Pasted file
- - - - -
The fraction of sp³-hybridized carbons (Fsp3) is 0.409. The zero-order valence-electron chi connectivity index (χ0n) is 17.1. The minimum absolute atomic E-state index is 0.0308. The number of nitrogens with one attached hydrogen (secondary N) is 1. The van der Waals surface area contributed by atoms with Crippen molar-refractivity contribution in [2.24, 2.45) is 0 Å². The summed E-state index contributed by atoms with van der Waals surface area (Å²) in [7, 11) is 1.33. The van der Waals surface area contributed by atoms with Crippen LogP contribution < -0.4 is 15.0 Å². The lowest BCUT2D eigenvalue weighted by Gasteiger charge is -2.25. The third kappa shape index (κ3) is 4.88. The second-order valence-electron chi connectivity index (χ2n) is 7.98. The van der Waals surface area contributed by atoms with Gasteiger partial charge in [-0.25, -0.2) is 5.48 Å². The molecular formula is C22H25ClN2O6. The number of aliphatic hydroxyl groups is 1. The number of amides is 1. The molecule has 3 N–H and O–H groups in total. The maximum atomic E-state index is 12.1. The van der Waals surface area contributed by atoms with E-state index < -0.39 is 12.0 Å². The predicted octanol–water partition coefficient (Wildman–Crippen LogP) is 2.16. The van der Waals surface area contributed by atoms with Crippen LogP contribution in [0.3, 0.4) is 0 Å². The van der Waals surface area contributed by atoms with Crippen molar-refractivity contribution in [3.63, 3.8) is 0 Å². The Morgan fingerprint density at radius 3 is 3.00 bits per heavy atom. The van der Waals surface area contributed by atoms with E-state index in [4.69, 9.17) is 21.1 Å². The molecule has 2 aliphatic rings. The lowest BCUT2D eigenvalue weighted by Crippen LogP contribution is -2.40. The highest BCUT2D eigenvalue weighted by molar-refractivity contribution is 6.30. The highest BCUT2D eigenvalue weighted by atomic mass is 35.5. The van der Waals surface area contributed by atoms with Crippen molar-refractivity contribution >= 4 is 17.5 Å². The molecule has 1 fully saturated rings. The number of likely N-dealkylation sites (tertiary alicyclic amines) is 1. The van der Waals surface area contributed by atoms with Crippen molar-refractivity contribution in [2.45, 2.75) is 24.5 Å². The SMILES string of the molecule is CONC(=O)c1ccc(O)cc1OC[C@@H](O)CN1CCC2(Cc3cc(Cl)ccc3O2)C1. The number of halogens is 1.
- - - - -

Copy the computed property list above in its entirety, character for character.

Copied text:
The fraction of sp³-hybridized carbons (Fsp3) is 0.409. The zero-order valence-electron chi connectivity index (χ0n) is 17.1. The minimum absolute atomic E-state index is 0.0308. The number of nitrogens with one attached hydrogen (secondary N) is 1. The van der Waals surface area contributed by atoms with Crippen molar-refractivity contribution in [2.24, 2.45) is 0 Å². The summed E-state index contributed by atoms with van der Waals surface area (Å²) in [7, 11) is 1.33. The van der Waals surface area contributed by atoms with Crippen LogP contribution < -0.4 is 15.0 Å². The lowest BCUT2D eigenvalue weighted by Gasteiger charge is -2.25. The third kappa shape index (κ3) is 4.88. The second-order valence-electron chi connectivity index (χ2n) is 7.98. The van der Waals surface area contributed by atoms with Gasteiger partial charge in [-0.25, -0.2) is 5.48 Å². The molecular formula is C22H25ClN2O6. The number of aliphatic hydroxyl groups is 1. The number of amides is 1. The molecule has 3 N–H and O–H groups in total. The maximum atomic E-state index is 12.1. The van der Waals surface area contributed by atoms with E-state index < -0.39 is 12.0 Å². The predicted octanol–water partition coefficient (Wildman–Crippen LogP) is 2.16. The van der Waals surface area contributed by atoms with Crippen LogP contribution in [0.3, 0.4) is 0 Å². The van der Waals surface area contributed by atoms with Crippen molar-refractivity contribution in [3.63, 3.8) is 0 Å². The Morgan fingerprint density at radius 3 is 3.00 bits per heavy atom. The van der Waals surface area contributed by atoms with E-state index in [4.69, 9.17) is 21.1 Å². The molecule has 2 aliphatic rings. The lowest BCUT2D eigenvalue weighted by Crippen LogP contribution is -2.40. The highest BCUT2D eigenvalue weighted by molar-refractivity contribution is 6.30. The highest BCUT2D eigenvalue weighted by atomic mass is 35.5. The van der Waals surface area contributed by atoms with Crippen molar-refractivity contribution >= 4 is 17.5 Å². The molecule has 1 fully saturated rings. The number of likely N-dealkylation sites (tertiary alicyclic amines) is 1. The van der Waals surface area contributed by atoms with Crippen molar-refractivity contribution in [2.45, 2.75) is 24.5 Å². The SMILES string of the molecule is CONC(=O)c1ccc(O)cc1OC[C@@H](O)CN1CCC2(Cc3cc(Cl)ccc3O2)C1. The number of halogens is 1.